How to Tell College Coaches That You’re not Interested

  9 SwimSwam Partner Content | February 12th, 2017 | College, College Recruiting, Training

Contributor, Rick Paine, is an expert on the college recruiting process. He is also the Director of Swimming at American College Connection (ACC). ACC is a SwimSwam Partner.

Having to tell college coaches that you are not interested in their program and school is a nice problem to have, but it is a problem.

For a teenager, having to tell respected adults who have shown great interest in you that their program is not for you is cause for much consternation. This can be one of the most distasteful parts of recruiting for the recruit and the college coach.

  • Keep all of your options open, but if you are absolutely sure that you are not interested in a school, let the coach know right away.
  • Handle it with class. Let them know that you are honored that they want you to swim for them.
  • If a coach has spoken with you on the phone, they deserve a phone call. If you have been communicating with a coach via email, then you can email them
  • Be sincere and show respect for the coach and program.
  • Keep it short.
  • Coaches are rejected by recruits every year; most will appreciate your honesty.
  • Most coaches will be glad that you informed them of your lack of interest so that they don’t waste their time.
  • Some coaches will ask why you are not interested. Give them sincere and honest answers.
  • Don’t make your parents do your “dirty work”. You will lose the coach’s respect if you try to pass the buck.

 

Here is an example of how to tactfully let a college coach know you are not interested. If you do it right, the rejected coach will have even more respect for you and you will have gained another fan and supporter.

Dear Coach _______,

I am honored that you think I could compete for your team. I have completed the difficult task of narrowing down my list of schools. Because I have such great respect for you and your program, I feel I must inform you now that I am looking elsewhere to go to school and compete. Thanks for your sincere interest. I wish you and your team much success and I hope we can remain friends.

Don’t copy this word for word. Put it into your own words and send it to coaches as soon as you are sure you are not interested.

This is not fun, but suck it up and get it done. Pat yourself on the back…it is a nice problem to have.

DO YOUR HOMEWORK AND START EARLY!

Finding out if you have what it takes to compete in swimming at the college level is easy, and many swimmers do have the potential considering all of the options. Go to www.ACCrecruits.com and submit a Free Profile.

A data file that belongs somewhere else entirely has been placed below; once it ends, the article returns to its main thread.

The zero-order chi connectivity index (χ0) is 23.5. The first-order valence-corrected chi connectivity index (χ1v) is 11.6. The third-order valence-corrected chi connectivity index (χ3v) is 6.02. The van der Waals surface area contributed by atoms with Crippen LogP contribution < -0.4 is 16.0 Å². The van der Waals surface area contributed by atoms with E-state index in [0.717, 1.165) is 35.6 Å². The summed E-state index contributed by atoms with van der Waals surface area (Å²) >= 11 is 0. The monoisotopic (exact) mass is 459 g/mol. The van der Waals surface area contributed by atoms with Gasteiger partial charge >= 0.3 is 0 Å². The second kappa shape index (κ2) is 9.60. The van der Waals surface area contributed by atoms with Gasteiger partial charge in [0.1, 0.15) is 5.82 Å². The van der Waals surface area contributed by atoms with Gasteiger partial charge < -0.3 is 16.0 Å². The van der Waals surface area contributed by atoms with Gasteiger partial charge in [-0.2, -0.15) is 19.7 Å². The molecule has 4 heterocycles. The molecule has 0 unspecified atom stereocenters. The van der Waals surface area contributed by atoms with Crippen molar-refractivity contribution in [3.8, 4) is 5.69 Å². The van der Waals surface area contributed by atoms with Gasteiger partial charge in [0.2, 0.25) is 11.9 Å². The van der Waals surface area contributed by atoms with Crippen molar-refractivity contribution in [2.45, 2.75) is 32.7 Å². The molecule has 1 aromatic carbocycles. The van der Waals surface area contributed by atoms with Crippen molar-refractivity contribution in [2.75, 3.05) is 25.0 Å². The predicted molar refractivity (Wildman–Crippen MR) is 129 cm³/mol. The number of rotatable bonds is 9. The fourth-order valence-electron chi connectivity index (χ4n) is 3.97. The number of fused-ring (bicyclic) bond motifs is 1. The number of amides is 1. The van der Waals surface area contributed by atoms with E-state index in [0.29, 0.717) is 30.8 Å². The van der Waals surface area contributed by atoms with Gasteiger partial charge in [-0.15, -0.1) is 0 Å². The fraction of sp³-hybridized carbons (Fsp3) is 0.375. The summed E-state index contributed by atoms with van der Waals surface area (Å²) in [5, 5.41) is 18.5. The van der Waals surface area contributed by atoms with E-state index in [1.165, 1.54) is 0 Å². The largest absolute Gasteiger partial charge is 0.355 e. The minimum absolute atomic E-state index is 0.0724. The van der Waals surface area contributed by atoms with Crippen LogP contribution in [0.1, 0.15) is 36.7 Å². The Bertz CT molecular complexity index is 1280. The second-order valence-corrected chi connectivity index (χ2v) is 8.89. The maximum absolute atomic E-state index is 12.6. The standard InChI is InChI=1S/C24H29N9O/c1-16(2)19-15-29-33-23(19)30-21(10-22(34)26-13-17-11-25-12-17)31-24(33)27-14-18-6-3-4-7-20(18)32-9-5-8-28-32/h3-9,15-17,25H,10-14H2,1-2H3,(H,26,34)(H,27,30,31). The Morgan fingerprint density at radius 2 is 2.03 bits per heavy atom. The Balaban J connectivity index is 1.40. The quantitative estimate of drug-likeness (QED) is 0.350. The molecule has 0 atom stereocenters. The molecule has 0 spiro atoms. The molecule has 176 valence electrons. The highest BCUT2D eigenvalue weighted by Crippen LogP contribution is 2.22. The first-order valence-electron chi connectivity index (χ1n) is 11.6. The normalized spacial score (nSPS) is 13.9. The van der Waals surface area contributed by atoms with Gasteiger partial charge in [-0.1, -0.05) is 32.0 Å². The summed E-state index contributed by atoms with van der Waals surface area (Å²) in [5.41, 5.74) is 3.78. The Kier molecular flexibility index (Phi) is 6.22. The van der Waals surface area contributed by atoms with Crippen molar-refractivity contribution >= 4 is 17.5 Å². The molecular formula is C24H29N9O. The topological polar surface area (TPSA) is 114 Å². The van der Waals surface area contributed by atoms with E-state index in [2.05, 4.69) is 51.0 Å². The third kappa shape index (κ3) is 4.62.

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SwimSwam is an ad partner with ACC. Go here and learn more about ACC and their team of college swimming experts.

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9 Comments on "How to Tell College Coaches That You’re not Interested"

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I completely disagree. I have talked to sixty years worth of recruits and know various college coaches around the country, in D1, D2, and D3. There is a general consensus that the best, most polite way to tell a coach you aren’t interested is just to block the phone number and email of the whole coaching staff. That way they can’t contact you anymore and can’t recruit you. Also when they realize they are blocked they will know right away you aren’t interested. To any recruits reading- this is the best way.

I’m not sure what “sixty years worth of recruits” actually means, but I can whole-heartedly disagree with your advice. My kids have/are going through the recruiting process. They never had a coach continue to call or contact them after being told no. They don’t have the time to waste. How you handle this situation speaks volumes about your character. To simply block a number or an email after having already interacted with the coach, in my opinion as an adult, parent and coach, shows a lack of class and maturity.

Thanks Coach, you are right on the money. We encourage all the kids we work with to feel honored that any college coach would want you to swim for them. We also want them to leave the door open to transferring in case the first school doesn’t work out. Unfortunately there seems to be a lot of young people who won’t understand what you mean by “character” and class.. We don’t accept these type of swimmers into our program.

I am in the recruiting process right now, and I tell D3 and D2 coaches that I am only interested in swimming for a D1 school… but they keep sending me emails! Hahaha, I guess that I just have to block them.

Chocolate cobbler

This is 100% accurate. My grandson did this and actually received increased scholarship offers from the coaches he blocked. The respected his tactics and boldness.

A proportionate response. If a recruiting call has been made, then a call is merited. If the recruitment is only by email, then that is a merited response. If a head coach has made contact, then the head coach should get the news. Not a bad idea to tell an asst coach ALSO if a relationship has been created. How the prospect handles this situation speaks of their character. Same is said of the coach.

Worst part of recruiting is barfing after drinking too much on recruiting weekends.

CartmanOnTheCouch

Respect man, Respect.

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